Auckand has it all.
When my parents lived in the village of Waitakere (North of Waiatarua)the only way out was uphill the only way back : downhill !!!!!.
I must be running a long run everyday then. I better stop before I overtrain myself....
I love all these nice black and white categories people tend to put things in but the body doesn't exactly work like that. If I run 1x600m at 5k pace am I really training Vo2max? If I run 2 minutes at "lactate threshold velocity" am I really training the "lactate threshold"? All these arbitrary numbers and "zones" don't really mean a thing to your body. Here's a training shorthand:
1. What is Vo2max and why is it reached? You are maximizing the ability of the body to use oxygen. So how do you train this? Reach a point in which your oxygen consumption is maximalized. This could be with intervals (400s, 800s, miles, doesn't really matter), hills (repeats up a half mile hill is possibly the BEST workout for this purpose), or short race (2mi/5k). In fact if you look at a few of "yesterday's" runners they probably did less track work but more races. That's the concept behind "racing yourself into shape". Best way to train to race is to...RACE.
2. What is lactate threshold why is it reached? Your body doesn't recognize set points. It progressively responds to a stimulus. You're always producing energy aerobically and anaerobically. The faster you run the more "anaerobic" the energy demands become. The longer you run the more "anaerobic" the energy demands become. Muscle fibers fatigue and thus more are needed. The purpose behind "lactate threshold training" is to stress your aerobic energy pathways to the max. Does this have to be at a set pace over a set distance? Nope. Does this have to be at a set % of something? Nope. Run hard without feeling that tightness or weakness in your legs that comes with intense anaerobic training and you've found the correct effort. It doesn't have to be a set pace. You could easily call an hour run at "marathon effort" an equal "lactate threshold" benefit as you could the arbitrary 20 minute tempo. The basic "out and back" run is possibly the best "tempo" run ever devised. Go run for 30 minutes. Come back along the same course at a faster pace. Or go for 45 or 60 minutes, it doesn't matter.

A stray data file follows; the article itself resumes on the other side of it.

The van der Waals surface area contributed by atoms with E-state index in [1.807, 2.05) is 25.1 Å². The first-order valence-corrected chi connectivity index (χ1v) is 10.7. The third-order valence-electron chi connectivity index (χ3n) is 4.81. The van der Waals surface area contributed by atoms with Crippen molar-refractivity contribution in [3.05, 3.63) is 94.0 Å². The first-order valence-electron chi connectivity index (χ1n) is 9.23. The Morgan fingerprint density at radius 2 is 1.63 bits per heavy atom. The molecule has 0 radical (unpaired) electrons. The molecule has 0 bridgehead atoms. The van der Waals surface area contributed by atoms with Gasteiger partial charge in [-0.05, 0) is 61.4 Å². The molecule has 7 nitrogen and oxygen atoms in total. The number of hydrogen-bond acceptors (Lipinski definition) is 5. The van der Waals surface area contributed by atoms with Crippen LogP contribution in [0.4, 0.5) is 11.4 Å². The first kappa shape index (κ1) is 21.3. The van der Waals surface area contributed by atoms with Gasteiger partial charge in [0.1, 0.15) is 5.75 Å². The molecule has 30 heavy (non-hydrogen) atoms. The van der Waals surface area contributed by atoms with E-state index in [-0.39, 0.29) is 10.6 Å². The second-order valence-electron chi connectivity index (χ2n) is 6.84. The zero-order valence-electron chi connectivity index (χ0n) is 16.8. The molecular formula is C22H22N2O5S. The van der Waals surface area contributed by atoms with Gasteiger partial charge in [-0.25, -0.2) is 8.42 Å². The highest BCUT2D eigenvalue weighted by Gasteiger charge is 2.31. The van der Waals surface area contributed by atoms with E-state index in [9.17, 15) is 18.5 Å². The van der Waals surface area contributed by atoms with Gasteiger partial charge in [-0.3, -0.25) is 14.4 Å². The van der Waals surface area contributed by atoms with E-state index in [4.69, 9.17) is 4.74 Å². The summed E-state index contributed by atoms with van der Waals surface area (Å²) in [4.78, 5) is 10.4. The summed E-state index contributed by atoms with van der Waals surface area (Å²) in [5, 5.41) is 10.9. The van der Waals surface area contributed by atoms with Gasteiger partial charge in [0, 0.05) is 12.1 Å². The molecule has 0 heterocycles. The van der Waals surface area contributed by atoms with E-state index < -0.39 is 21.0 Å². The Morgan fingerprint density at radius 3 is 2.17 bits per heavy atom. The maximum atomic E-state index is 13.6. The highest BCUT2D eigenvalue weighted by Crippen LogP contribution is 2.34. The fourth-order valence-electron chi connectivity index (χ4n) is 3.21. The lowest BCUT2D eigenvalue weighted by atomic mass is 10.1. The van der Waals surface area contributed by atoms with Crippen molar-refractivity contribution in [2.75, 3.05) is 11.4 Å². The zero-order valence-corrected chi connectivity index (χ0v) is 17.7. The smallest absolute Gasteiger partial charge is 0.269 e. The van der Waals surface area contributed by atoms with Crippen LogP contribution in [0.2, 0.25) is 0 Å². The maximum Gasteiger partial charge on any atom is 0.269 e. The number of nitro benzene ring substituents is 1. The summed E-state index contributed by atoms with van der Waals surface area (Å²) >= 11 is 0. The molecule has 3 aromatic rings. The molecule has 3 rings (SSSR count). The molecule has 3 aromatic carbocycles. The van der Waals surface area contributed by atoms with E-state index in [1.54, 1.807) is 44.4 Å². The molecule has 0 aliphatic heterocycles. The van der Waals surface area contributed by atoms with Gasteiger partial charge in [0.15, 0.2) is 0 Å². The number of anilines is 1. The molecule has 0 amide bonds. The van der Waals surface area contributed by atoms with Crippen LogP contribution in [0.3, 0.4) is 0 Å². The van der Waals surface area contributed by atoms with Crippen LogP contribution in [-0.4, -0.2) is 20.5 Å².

3. Too many times we as runners are so polluted with facts and figures that we forget what we're actually training for. We're not training to raise our Vo2maxes or lactate thresholds. We're training to race fast on Saturday. Once you figure that out you'll be controlling your own training instead of your training controlling you.
Just my little monthly rant.